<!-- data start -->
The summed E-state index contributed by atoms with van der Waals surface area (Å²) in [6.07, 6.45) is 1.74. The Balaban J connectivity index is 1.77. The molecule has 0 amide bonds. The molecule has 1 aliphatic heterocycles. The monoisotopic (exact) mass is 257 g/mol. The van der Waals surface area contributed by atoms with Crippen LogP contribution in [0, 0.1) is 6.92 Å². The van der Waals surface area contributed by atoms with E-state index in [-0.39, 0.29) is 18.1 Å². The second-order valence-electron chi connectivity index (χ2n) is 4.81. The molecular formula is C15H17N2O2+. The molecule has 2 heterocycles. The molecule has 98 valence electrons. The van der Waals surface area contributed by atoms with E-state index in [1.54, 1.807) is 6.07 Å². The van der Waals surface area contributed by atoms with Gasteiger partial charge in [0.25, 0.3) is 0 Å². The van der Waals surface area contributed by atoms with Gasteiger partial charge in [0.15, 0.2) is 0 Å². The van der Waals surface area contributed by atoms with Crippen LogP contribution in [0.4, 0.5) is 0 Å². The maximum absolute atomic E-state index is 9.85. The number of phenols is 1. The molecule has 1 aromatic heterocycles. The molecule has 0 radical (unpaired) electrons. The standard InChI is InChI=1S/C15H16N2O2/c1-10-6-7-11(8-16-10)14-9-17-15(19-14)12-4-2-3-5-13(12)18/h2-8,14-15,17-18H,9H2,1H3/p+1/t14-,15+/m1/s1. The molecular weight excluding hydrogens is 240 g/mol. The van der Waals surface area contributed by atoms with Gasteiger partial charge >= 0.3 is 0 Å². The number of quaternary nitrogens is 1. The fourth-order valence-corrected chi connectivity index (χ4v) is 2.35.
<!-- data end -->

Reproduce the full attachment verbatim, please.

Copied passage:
The summed E-state index contributed by atoms with van der Waals surface area (Å²) in [6.07, 6.45) is 1.74. The Balaban J connectivity index is 1.77. The molecule has 0 amide bonds. The molecule has 1 aliphatic heterocycles. The monoisotopic (exact) mass is 257 g/mol. The van der Waals surface area contributed by atoms with Crippen LogP contribution in [0, 0.1) is 6.92 Å². The van der Waals surface area contributed by atoms with E-state index in [-0.39, 0.29) is 18.1 Å². The second-order valence-electron chi connectivity index (χ2n) is 4.81. The molecular formula is C15H17N2O2+. The molecule has 2 heterocycles. The molecule has 98 valence electrons. The van der Waals surface area contributed by atoms with E-state index in [1.54, 1.807) is 6.07 Å². The van der Waals surface area contributed by atoms with Gasteiger partial charge in [0.25, 0.3) is 0 Å². The van der Waals surface area contributed by atoms with Gasteiger partial charge in [0.15, 0.2) is 0 Å². The van der Waals surface area contributed by atoms with Crippen LogP contribution in [0.4, 0.5) is 0 Å². The maximum absolute atomic E-state index is 9.85. The number of phenols is 1. The molecule has 1 aromatic heterocycles. The molecule has 0 radical (unpaired) electrons. The standard InChI is InChI=1S/C15H16N2O2/c1-10-6-7-11(8-16-10)14-9-17-15(19-14)12-4-2-3-5-13(12)18/h2-8,14-15,17-18H,9H2,1H3/p+1/t14-,15+/m1/s1. The molecular weight excluding hydrogens is 240 g/mol. The van der Waals surface area contributed by atoms with Gasteiger partial charge >= 0.3 is 0 Å². The number of quaternary nitrogens is 1. The fourth-order valence-corrected chi connectivity index (χ4v) is 2.35.